What to do if you test positive for COVID-19




  • In Science
  • 2021-12-20 17:19:42Z
  • By Business Insider
Women with mask, hat and gloves holds up rapid test.
Women with mask, hat and gloves holds up rapid test.  
  • COVID-19 cases are surging again.

  • Here's how to test for COVID-19, and what to do if you test positive.

  • Stock up on healthy food, fever-reducing medicine, and avoid contact with other people.

Infections with COVID-19 are surging yet again, so you may find yourself testing positive.

With the highly infectious Omicron variant circulating in many countries, reinfections are common and vaccinated people may be susceptible to mild infections.

It's important to take precautions and be prepared to act if you get infected.

Here's what to do:

How to confirm you have COVID-19

You should test yourself for COVID-19 if you've been (or you suspect that you could have been) exposed to it. You should also test if you're showing symptoms.

There are two types of viral tests for COVID-19: rapid and laboratory tests. Rapid tests can give you results in 15 minutes and may be useful if you're trying to determine your status right before an event. However, they're more likely to return a false negative result compared to lab tests, especially if you're asymptomatic.

If you get a negative result from a test you took at home or at a rapid testing site, you should test again the next day to confirm your results.

Even better, book a PCR test to get more meaningful results. Lab tests like the RT-PCR can identify even a trace of the virus' genetic material, which is why the PCR is known as the gold standard in viral testing.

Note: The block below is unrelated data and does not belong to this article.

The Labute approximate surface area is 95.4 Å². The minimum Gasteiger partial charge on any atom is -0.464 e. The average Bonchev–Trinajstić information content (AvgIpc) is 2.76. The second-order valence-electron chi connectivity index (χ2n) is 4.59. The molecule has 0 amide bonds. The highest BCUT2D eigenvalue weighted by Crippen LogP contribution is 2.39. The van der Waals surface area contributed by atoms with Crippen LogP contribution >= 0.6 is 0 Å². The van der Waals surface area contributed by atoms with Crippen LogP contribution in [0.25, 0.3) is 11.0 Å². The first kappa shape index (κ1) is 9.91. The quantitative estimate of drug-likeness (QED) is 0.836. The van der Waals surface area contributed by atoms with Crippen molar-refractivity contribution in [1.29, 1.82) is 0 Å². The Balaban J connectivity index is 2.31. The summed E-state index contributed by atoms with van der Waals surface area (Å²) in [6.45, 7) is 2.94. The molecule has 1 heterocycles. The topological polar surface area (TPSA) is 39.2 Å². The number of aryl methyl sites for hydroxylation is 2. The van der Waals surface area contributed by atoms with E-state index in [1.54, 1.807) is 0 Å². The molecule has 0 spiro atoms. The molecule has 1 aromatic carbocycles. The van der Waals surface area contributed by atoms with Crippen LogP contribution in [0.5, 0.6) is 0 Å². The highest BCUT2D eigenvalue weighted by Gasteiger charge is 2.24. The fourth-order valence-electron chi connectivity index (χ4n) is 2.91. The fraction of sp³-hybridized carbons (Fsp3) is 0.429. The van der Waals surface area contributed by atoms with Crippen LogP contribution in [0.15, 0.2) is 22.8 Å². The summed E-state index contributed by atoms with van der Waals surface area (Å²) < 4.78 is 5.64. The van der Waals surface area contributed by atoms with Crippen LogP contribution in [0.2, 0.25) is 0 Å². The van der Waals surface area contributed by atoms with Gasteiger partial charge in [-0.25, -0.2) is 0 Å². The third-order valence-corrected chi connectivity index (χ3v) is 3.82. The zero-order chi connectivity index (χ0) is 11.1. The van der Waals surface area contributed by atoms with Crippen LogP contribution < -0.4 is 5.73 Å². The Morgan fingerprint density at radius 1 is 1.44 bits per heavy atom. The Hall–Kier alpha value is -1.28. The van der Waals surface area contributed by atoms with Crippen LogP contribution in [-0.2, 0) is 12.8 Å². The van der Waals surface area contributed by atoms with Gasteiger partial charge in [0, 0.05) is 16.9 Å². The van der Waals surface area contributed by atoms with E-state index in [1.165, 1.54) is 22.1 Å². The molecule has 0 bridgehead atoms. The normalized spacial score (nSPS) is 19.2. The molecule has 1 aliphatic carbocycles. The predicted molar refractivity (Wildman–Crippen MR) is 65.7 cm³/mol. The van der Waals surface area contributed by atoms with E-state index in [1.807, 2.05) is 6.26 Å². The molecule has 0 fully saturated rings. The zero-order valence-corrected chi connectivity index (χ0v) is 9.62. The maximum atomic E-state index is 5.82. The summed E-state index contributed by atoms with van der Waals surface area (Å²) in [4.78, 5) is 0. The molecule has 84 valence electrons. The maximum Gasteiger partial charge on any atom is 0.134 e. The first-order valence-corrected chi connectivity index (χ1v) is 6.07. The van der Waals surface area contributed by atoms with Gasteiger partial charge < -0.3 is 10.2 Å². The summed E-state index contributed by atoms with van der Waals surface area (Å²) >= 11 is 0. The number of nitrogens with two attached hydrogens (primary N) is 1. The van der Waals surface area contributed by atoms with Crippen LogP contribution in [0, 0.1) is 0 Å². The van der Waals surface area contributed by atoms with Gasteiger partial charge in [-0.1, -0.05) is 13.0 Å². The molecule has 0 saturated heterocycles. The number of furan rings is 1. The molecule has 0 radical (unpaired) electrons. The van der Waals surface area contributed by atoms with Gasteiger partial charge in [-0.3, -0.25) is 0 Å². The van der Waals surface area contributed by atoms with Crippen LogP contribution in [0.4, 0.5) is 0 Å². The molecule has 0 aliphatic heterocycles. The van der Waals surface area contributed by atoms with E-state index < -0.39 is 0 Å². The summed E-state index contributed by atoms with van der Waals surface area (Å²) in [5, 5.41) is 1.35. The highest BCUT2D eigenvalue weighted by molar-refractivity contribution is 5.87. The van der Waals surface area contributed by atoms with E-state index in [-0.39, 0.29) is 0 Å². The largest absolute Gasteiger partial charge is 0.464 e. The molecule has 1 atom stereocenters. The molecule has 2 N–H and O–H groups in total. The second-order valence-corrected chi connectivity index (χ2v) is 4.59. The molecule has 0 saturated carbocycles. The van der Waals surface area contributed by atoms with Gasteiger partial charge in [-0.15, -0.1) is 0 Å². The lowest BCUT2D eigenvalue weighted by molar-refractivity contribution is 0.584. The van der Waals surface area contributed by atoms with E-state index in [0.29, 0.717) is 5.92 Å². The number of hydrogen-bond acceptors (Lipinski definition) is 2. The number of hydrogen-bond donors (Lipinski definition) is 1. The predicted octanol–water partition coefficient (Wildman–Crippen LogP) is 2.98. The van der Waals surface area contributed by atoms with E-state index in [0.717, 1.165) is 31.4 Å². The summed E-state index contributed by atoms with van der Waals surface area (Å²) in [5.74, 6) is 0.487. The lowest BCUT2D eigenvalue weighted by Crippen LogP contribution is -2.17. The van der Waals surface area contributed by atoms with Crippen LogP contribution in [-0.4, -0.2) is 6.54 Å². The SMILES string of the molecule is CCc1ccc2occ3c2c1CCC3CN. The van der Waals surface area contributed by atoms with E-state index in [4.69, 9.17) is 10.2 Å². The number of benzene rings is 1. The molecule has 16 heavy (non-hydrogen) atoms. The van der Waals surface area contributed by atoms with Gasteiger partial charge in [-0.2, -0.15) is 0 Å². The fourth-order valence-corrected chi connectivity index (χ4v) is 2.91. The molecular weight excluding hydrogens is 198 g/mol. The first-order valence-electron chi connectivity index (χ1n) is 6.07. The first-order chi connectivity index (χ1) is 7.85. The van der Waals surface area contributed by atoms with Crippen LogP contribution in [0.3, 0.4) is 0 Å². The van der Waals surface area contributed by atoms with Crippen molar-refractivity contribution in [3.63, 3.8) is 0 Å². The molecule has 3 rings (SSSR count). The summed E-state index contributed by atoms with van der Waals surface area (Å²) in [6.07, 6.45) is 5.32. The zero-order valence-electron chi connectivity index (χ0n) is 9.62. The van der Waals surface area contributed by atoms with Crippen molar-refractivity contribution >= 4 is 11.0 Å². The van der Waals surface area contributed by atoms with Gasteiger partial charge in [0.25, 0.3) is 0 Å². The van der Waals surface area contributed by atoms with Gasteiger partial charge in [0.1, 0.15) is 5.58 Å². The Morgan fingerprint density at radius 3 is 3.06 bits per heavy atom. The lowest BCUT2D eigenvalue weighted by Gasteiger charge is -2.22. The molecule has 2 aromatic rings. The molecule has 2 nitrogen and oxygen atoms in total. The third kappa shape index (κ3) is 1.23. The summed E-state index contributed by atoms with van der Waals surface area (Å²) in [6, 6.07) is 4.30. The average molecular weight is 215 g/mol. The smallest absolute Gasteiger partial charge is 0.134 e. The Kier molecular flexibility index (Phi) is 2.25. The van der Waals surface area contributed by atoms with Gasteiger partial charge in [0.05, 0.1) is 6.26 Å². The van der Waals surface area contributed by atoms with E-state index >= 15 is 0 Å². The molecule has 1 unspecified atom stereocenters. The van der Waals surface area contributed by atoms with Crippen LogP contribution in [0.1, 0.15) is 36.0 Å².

However, it can take days to get your results back from the lab when the demand for testing is so high. It's important to self-isolate while you wait.

There's also the possibility you won't be able to get a test near you. Many of the areas seeing spikes in infections - like NYC - are also experiencing testing shortages. If you've been exposed to the coronavirus from a close contact, you may opt to skip the test and isolate to be safe.

Self-isolate for 10 days

If you test positive for the virus, you should self-isolate for 10 days.

That means not leaving the house unless it's an emergency, the CDC says.

Neil Ferguson, an epidemiologist at Imperial College London who advises the UK government, told BBC's Radio 4 that fully vaccinated people who get a breakthrough case of COVID-19 may only need to isolate for 7 days, if, by that point, they are testing negative.

However, the current global consensus is that, based on the strongest evidence we have, 10 days is prudent.

How to keep distance from people you live with

Two roommates chatting while sitting on the sofa.
Two roommates chatting while sitting on the sofa.  

If you live with family or flat mates, keeping distance is challenging.

The ultimate goal is that you're not sharing air with anyone else. That means sleeping in a separate room, having a separate bathroom, and not being in the same spaces, such as the kitchen or living room. Ideally, have friends or family drop off food and drink outside your door for you to collect.

If you are sharing a bathroom or appliances, you should also make sure to wash your hands and the surfaces regularly to avoid cross contamination.

"When you have to be in a shared space, like a bathroom or a living room, you make sure that time-wise, you keep it so that you're not both in that same space at the same time. As much as you can, you wipe down surfaces," Dr. Rishi Desai, chief medical officer at Osmosis, and a former Epidemic Intelligence Service officer at the CDC, previously told Insider's Hilary Brueck.

Adding lots of space and time into the equation helps prevent virus transmission to new people, Desai added. "For every minute that passes, the amount of virus in the air diminishes."